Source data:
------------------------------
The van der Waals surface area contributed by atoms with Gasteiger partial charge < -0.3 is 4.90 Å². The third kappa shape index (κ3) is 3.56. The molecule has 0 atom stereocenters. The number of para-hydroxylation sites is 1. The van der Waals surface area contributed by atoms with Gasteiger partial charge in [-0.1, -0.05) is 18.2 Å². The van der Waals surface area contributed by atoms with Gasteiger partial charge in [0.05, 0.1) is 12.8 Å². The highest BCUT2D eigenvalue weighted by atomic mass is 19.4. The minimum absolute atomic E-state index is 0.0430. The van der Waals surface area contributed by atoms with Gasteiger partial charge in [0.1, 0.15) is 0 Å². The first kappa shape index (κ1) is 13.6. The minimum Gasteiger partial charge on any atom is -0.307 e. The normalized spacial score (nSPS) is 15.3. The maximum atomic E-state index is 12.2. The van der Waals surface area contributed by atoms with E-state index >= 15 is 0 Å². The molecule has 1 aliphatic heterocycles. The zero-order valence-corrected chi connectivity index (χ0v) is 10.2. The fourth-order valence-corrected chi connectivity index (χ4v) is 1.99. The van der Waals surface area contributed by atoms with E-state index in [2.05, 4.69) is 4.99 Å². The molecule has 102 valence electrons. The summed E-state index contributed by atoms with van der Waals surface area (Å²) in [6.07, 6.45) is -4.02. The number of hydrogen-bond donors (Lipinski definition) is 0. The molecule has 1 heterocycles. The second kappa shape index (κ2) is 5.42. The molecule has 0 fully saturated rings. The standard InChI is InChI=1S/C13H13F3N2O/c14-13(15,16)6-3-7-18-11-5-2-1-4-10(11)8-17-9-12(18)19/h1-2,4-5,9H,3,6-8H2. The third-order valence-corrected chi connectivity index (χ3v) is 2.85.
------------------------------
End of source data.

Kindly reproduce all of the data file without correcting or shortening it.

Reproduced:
The van der Waals surface area contributed by atoms with Gasteiger partial charge < -0.3 is 4.90 Å². The third kappa shape index (κ3) is 3.56. The molecule has 0 atom stereocenters. The number of para-hydroxylation sites is 1. The van der Waals surface area contributed by atoms with Gasteiger partial charge in [-0.1, -0.05) is 18.2 Å². The van der Waals surface area contributed by atoms with Gasteiger partial charge in [0.05, 0.1) is 12.8 Å². The highest BCUT2D eigenvalue weighted by atomic mass is 19.4. The minimum absolute atomic E-state index is 0.0430. The van der Waals surface area contributed by atoms with Gasteiger partial charge in [0.1, 0.15) is 0 Å². The first kappa shape index (κ1) is 13.6. The minimum Gasteiger partial charge on any atom is -0.307 e. The normalized spacial score (nSPS) is 15.3. The maximum atomic E-state index is 12.2. The van der Waals surface area contributed by atoms with E-state index >= 15 is 0 Å². The molecule has 1 aliphatic heterocycles. The zero-order valence-corrected chi connectivity index (χ0v) is 10.2. The fourth-order valence-corrected chi connectivity index (χ4v) is 1.99. The van der Waals surface area contributed by atoms with E-state index in [2.05, 4.69) is 4.99 Å². The molecule has 102 valence electrons. The summed E-state index contributed by atoms with van der Waals surface area (Å²) in [6.07, 6.45) is -4.02. The number of hydrogen-bond donors (Lipinski definition) is 0. The molecule has 1 heterocycles. The second kappa shape index (κ2) is 5.42. The molecule has 0 fully saturated rings. The standard InChI is InChI=1S/C13H13F3N2O/c14-13(15,16)6-3-7-18-11-5-2-1-4-10(11)8-17-9-12(18)19/h1-2,4-5,9H,3,6-8H2. The third-order valence-corrected chi connectivity index (χ3v) is 2.85.